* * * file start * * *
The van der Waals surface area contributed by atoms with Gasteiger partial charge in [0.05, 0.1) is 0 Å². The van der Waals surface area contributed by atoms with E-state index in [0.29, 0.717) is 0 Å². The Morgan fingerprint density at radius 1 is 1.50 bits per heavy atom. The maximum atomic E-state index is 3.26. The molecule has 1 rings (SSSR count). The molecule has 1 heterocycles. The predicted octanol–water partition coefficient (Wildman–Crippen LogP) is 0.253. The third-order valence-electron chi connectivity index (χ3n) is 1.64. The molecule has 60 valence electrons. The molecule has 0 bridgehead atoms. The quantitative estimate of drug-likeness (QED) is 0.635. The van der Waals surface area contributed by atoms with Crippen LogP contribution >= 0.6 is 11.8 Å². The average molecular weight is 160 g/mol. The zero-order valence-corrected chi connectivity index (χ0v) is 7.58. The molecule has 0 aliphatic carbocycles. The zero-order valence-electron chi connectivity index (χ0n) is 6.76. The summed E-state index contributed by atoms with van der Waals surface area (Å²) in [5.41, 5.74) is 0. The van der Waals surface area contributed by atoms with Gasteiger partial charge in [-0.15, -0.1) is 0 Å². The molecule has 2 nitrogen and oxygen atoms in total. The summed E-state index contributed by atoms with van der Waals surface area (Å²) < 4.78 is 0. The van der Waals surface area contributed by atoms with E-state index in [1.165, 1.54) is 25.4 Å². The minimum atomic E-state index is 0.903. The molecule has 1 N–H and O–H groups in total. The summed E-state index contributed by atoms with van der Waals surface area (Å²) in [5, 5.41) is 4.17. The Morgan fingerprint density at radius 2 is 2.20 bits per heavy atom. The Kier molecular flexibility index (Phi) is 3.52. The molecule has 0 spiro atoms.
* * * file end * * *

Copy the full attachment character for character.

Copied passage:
The van der Waals surface area contributed by atoms with Gasteiger partial charge in [0.05, 0.1) is 0 Å². The van der Waals surface area contributed by atoms with E-state index in [0.29, 0.717) is 0 Å². The Morgan fingerprint density at radius 1 is 1.50 bits per heavy atom. The maximum atomic E-state index is 3.26. The molecule has 1 rings (SSSR count). The molecule has 1 heterocycles. The predicted octanol–water partition coefficient (Wildman–Crippen LogP) is 0.253. The third-order valence-electron chi connectivity index (χ3n) is 1.64. The molecule has 60 valence electrons. The molecule has 0 bridgehead atoms. The quantitative estimate of drug-likeness (QED) is 0.635. The van der Waals surface area contributed by atoms with Crippen LogP contribution >= 0.6 is 11.8 Å². The average molecular weight is 160 g/mol. The zero-order valence-corrected chi connectivity index (χ0v) is 7.58. The molecule has 0 aliphatic carbocycles. The zero-order valence-electron chi connectivity index (χ0n) is 6.76. The summed E-state index contributed by atoms with van der Waals surface area (Å²) in [5.41, 5.74) is 0. The van der Waals surface area contributed by atoms with Gasteiger partial charge in [-0.15, -0.1) is 0 Å². The molecule has 2 nitrogen and oxygen atoms in total. The summed E-state index contributed by atoms with van der Waals surface area (Å²) < 4.78 is 0. The van der Waals surface area contributed by atoms with E-state index in [1.165, 1.54) is 25.4 Å². The minimum atomic E-state index is 0.903. The molecule has 1 N–H and O–H groups in total. The summed E-state index contributed by atoms with van der Waals surface area (Å²) in [5, 5.41) is 4.17. The Morgan fingerprint density at radius 2 is 2.20 bits per heavy atom. The Kier molecular flexibility index (Phi) is 3.52. The molecule has 0 spiro atoms.